Amiri Baraka has been getting in the groove again during the past year, though as he says to those who wonder why he’s “back on the music”, “I never did go nowhere. Somewhere just runned away from the boy…”
Benjamin DeMott began writing about American culture in the 50s and he was a quickening agent in it for 50 years until his death in 2005.
When Sharpe James pulled out of Newark’s Mayoral race, a lacerated Amiri Baraka offered up a rhymed response to the news.
Alan Johnson – editor of the online journal, Democratiya, conducted an interview with Kanan Makiya in December of 2005. Following on from two previous postings here at our website (See “What’s Going On” and “Inside the Whale”), this interview amounts to the next chapter in Makiya’s on-the-fly history of the Iraq “project.”
We’re honored to reprint this (slightly adapted) excerpt from Kate Millett’s Going to Iran (Coward, McCann & Geoghegan, New York 1982) — her inspiring, heartrending and newly relevant account of her time in Tehran witnessing women’s struggles against Islamist misogyny after the fall of the Shah.
One of the cartoons which my local newspaper has refused to print shows two veiled women, their staring round eyes, all that can be seen of their faces, expressing alarm, while a bearded man, apparently the Prophet, with a bar obscuring his eyes, his features otherwise visible, radiates a chilling and furious certainty. It is a pretty good cartoon: it raises the question of who is blinded, and to what, and who has been silenced, and how. It does this with remarkable economy, and with compassionate if mirthless wit. As economical if mirthless jokes go, it isn’t a patch on the one represented by the editors, academics and politicians who claim that reproducing that cartoon is a mistake more or less equivalent to threatening to murder whoever drew it.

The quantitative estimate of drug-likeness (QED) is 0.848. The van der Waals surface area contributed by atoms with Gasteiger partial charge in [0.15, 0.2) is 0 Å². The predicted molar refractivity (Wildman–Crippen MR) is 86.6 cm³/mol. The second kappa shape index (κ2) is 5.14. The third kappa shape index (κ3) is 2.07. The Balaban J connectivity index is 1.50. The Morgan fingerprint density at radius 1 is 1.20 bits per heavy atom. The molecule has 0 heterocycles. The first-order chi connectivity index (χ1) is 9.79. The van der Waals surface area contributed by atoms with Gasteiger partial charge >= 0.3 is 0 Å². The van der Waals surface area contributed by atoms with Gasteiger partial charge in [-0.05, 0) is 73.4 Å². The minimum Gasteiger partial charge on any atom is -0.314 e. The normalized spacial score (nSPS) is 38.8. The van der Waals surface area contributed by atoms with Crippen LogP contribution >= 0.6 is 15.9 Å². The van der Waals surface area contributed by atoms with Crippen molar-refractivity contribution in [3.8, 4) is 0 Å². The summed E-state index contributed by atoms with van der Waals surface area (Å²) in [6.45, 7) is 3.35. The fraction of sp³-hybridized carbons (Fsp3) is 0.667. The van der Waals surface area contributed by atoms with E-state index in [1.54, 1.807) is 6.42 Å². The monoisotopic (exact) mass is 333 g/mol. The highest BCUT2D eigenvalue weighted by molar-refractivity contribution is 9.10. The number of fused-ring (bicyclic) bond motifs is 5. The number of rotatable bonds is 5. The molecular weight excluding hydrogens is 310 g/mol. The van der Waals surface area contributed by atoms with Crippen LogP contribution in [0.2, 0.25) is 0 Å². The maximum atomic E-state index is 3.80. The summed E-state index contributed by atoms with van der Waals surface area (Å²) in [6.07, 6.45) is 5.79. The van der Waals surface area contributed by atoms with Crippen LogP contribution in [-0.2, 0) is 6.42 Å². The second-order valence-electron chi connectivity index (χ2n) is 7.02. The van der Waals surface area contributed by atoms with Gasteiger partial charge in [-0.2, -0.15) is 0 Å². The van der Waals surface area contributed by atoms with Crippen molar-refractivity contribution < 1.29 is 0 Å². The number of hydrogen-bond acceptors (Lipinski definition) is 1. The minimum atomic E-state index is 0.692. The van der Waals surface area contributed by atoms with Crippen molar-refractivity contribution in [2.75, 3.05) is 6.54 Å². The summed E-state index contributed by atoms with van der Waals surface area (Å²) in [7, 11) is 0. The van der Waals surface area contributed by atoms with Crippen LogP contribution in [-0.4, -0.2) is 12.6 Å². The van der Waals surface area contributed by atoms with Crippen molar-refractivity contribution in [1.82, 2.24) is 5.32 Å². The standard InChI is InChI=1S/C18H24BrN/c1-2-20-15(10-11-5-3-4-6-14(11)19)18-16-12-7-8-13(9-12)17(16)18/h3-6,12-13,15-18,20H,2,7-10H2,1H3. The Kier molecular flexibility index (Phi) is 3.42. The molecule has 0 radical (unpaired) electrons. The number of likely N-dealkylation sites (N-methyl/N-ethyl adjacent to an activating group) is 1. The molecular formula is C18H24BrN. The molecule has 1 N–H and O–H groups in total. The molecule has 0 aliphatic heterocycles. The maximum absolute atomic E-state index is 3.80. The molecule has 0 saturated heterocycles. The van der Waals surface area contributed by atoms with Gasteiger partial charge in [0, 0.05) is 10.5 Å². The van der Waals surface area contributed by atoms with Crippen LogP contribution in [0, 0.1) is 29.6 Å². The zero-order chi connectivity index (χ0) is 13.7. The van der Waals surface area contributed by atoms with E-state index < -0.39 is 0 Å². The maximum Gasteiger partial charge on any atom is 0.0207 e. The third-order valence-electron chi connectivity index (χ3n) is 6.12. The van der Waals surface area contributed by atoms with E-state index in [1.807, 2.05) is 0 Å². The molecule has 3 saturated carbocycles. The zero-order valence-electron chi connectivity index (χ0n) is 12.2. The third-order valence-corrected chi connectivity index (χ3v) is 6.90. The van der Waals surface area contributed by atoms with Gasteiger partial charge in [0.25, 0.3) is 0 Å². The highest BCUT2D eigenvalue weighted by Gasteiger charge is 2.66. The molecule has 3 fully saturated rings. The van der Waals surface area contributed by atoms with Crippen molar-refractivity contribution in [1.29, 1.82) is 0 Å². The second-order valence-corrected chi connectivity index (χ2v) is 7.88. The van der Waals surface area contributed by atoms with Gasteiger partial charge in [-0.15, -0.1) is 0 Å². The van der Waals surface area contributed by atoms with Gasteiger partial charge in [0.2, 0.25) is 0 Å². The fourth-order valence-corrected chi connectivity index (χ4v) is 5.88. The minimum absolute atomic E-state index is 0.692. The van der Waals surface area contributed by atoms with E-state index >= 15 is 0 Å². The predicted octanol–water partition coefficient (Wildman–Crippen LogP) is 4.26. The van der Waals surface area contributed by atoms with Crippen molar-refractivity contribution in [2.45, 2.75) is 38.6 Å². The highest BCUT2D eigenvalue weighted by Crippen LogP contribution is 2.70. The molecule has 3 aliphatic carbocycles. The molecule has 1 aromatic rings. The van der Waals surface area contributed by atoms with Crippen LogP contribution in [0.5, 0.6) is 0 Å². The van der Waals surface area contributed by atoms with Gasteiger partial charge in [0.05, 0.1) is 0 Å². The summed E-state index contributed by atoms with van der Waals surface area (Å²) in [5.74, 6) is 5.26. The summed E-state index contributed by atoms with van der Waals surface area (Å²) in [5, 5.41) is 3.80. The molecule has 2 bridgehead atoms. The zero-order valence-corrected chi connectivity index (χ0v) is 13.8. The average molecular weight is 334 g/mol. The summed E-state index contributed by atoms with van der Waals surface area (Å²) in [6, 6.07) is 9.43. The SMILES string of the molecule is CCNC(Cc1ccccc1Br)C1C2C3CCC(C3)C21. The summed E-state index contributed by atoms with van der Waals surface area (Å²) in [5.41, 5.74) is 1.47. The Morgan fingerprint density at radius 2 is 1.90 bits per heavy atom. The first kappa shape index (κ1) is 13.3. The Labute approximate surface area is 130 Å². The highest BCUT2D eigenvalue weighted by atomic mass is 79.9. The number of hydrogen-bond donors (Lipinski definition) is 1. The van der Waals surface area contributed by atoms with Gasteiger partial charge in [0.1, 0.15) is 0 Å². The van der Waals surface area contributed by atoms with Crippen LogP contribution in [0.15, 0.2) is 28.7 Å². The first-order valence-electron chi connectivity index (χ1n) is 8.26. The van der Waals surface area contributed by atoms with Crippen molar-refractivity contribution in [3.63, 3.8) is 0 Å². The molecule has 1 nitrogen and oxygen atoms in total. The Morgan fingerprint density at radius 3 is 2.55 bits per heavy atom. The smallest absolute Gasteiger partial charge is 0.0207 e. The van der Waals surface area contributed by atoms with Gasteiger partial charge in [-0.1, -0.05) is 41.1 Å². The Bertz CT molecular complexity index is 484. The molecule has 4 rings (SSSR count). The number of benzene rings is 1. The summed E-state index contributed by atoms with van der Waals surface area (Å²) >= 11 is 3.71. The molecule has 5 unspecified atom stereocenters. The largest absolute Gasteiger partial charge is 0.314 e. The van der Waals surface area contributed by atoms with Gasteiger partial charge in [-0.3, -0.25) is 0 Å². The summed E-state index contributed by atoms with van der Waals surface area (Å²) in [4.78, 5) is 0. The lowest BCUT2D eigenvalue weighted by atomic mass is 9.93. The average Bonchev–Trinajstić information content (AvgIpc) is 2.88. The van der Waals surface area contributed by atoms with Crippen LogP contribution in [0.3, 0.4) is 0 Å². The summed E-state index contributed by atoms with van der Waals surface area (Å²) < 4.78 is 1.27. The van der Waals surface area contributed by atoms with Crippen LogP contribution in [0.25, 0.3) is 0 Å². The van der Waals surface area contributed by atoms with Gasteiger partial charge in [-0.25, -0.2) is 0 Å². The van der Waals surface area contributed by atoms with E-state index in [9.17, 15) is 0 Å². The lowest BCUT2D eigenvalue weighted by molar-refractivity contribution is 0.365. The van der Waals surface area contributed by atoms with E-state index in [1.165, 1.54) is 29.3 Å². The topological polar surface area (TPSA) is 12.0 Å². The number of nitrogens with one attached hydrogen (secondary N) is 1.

Most times, the words, he’s got a gun, will redirect the conversation pretty effectively. Not this time, it appears.
First of the Month has asked a number of writers to comment on No Direction Home — Martin Scorcese’s recent documentary about Bob Dylan’s early years. Here’s John Leland’s thoughtful response to our call…
“Are we still alive?” That’s the line incarnating the unexpectedly avant-garde challenge in Steven Spielberg’s War of the Worlds.
Last week Barack Obama spoke on Rosa Parks’ legacy in his weekly “podcast.” While Obama’s talk was relatively informal, his comments are still worth considering. Here’s a transcript of his remarks…
A 70’s piece on The Uses of James Baldwin by Benjamin DeMott takes on a new resonance after a viewing of No Direction Home. Baldwin figures in the Dylan documentary because he was a presence in Greenwich Village during the 50s and 60s, but these two bohemian culture heroes shared more than a social context as the opening lines of DeMott’s article suggest:
Pity spokesman: their lot is hard. The movement of their ideas is looked at differently, studied for clues and confirmations, seems unindividual – less a result of personal growth than of cultural upsurge.
DeMott defined a range of difficulties faced by any artist who went public in the 60s including one problem having “to do with expense of spirit”:
In the midst of A Matter of Opinion – Victor Navasky’s affable account of his professional life in journalism – The Nation‘s publisher tells a tale about a libel settlement that dishonors a smart set who have trashed efforts to mobilize resistance to the Muslim World’s Ku Klux Klan.
Lifeline, Iris DeMent, Flariella Records
The Way I Should, Iris DeMent, Warner Brothers
What’s the Matter with Kansas? , Thomas Frank, Metropolitan Books
Spirit and Flesh, James M Ault Jr, Knopf
American Jesus, Stephen Prothero, Farrar, Straus, and Giroux